5.38 No Event. Nothing happens.
Use 6.1 to 6.34 only, and add the following:
6.35 (replacement rule) Each faction can move by rail only as many units as it controls provincial capitals. Each 'RR Manufacturing' symbol controlled adds two to this maximum rail movement capacity. An army counts as three units.
6.4 Airborne/ airmobile movement. (replacement rule)
6.41 No change. The US 82nd Airborne Division, if it enters the game, may arrive in any clear, desert, or Pop 100/200 hex in China at the beginning of a Movement Phase. It may not be moved that Player-Turn; it may attack.
6.42 (replacement) Airmobile units in the game include the two PLA airmobile brigades (1-1-6), and the US 101st Airmobile Division. These units may travel up to six hexes through any terrain, regardless of movement point costs. They may not move through any hex containing three or more enemy divisions (or equivalent), and may not stop in any hex containing enemy units.
6.5 Sea Movement. (new rule) A player may move his units between ports (i.e. provincial capitals in coastal hexes, Xianggang (Hong Kong, hex 3229), or hexes with shipbuilding symbols). A maximum of one army or two divisions that start the Movement Phase in a port may move by sea to another port under the same player's control. It may not move any further but it may attack. On arrival, the owning player must check to see if part of the unit was sunk in transit. He rolls one die, adding one to the roll for each port controlled by a hostile player that is between the port moved from and the port moved to, and on a 6 or greater the unit moved loses one step.
6.51 The PLA marine brigade may perform amphibious assaults. It must start the Movement Phase in a port and may 'land' at any empty or friendly-occupied coastal hex within six hexes of the port. It may not move further but may attack. The marine brigade checks for losses at in 6.5 above on arrival but does not add anything to the die roll for intervening hostile ports.
6.6 Reaction Movement. (I think this rule got scrambled in the original game. Here it is in one place, slightly changed.) In the Reaction Phase, the units of players other than the moving player which are adjacent to his units may perform Reaction Movement. All mechanized units may expend two Movement Points, and all airmobile units may move up to six hexes as detailed in 6.42. The moving player may occupy any hexes adjacent to his units that were vacated due to Reaction Movement.
No change, except that units of an NPF currently active and allied with a human player may not stack with the human player's units. Taiwanese units may stack with US but not Chinese units. Russians may not stack with anyone.
No change except for the following, add to 9.4 and 9.5:
* Russian first-line units no longer get the one-column shift in their favour.
* Whenever one or more US units are involved in a combat, the combat ratio is adjusted three columns in favour of the player controlling the unit.
* There is no Chemical Warfare.
* PLA first-line, Russian first-line, and US units may all use Electronic Warfare.
* There are no Mass Attacks. Instead, a player may declare any attack a "Big Socialist Push". After the die has been rolled and combat results applied, he may continue the attack by losing one step from his attacking units, recalculating the combat odds and shifts, and rolling the die again. He may continue doing this (losing one step each time he recasts the attack) until one side is eliminated, the defender retreats, or he unilaterally breaks off the attack. Air Points allocated to the first attack of the Push apply to all subsequent combat resolutions as well.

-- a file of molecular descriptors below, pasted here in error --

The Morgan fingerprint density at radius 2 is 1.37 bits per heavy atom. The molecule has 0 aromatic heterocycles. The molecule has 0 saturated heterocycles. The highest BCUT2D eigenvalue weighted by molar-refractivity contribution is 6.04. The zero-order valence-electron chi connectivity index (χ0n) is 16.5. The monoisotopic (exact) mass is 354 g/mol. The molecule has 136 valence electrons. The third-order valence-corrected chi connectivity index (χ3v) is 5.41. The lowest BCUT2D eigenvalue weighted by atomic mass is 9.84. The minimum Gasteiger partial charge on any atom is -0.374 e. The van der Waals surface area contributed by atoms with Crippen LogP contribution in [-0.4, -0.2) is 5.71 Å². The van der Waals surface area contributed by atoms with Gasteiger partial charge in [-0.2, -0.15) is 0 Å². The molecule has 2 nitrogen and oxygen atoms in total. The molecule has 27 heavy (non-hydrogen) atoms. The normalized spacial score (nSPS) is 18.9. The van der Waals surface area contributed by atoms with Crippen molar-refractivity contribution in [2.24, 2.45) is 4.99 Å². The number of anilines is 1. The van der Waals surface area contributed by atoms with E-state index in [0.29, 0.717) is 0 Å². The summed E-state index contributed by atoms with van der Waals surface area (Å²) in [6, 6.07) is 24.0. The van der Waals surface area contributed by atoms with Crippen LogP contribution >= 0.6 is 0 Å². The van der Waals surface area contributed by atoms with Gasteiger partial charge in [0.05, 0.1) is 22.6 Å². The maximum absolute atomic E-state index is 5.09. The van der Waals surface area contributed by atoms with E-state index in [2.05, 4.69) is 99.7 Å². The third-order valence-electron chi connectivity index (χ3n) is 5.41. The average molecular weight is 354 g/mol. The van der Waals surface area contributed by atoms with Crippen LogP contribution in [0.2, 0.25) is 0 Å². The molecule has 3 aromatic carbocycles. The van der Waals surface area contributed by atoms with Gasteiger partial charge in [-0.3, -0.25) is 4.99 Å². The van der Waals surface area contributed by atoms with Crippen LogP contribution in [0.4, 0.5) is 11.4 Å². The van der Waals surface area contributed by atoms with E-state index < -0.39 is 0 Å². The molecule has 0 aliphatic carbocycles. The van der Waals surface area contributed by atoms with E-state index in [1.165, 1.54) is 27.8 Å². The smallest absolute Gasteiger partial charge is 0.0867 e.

10.0 Terrain Effects on Movement and Combat
No change except cancel 10.2, 10.5, and 10.8, and all other references to militia, garrisons, prepared positions, and the Trans-Siberian Railroad.
10.4 (addition) PLA first-line armies may apply the tank bonus (two columns) when attacking or defending in a desert hex, PLA second-line armies may apply the mechanized (one column) bonus.
11.3 Supply sources. (additions)
China: To be judged in supply, a Chinese unit must trace a line of supply as defined in 11.1 to two different friendly or allied-controlled provincial capitals.
Taiwan: Taiwanese units must trace a line of supply as defined in 11.1 to any coastal hex within two hexes of Taiwan.
United States: US units must trace a line of supply as defined in 11.1 to any coastal hex, or they may supply up to two divisions by air as detailed in 11.4 (except that the units being supplied may be anywhere on the map).
Russia: Russian units must trace a line of supply as defined in 11.1 to a rail hex that leads to Vladivostok(hex 4711) or hex 2701. They may not supply units by air.
12.0 Reinforcements and Replacements (change)
There are no reinforcements in the game. Reduced units are eligible to receive replacements as detailed in the original game, but only factions represented by human players and NPFs that are currently active get replacement steps.
China: In the Replacement Phase of his Player-Turn, a warlord will receive replacement steps equal to the number of provincial capitals he controls. These replacement steps may be saved from turn to turn, but are used only for creating new third-line armies (costs three steps), or unreducing second-line PLA units (one step for a division, three for an army). If a player is receiving supply from the ROK, Japan, or the US, he may unreduce first and second-line PLA units. PLA airmobile, airborne, and marine units may not receive replacements. New third-line militia armies are placed in provincial capital hexes, no more than one per hex.
United States: One step per turn: use it or lose it.
Taiwan and Russia: Taiwan and Russia get no replacements.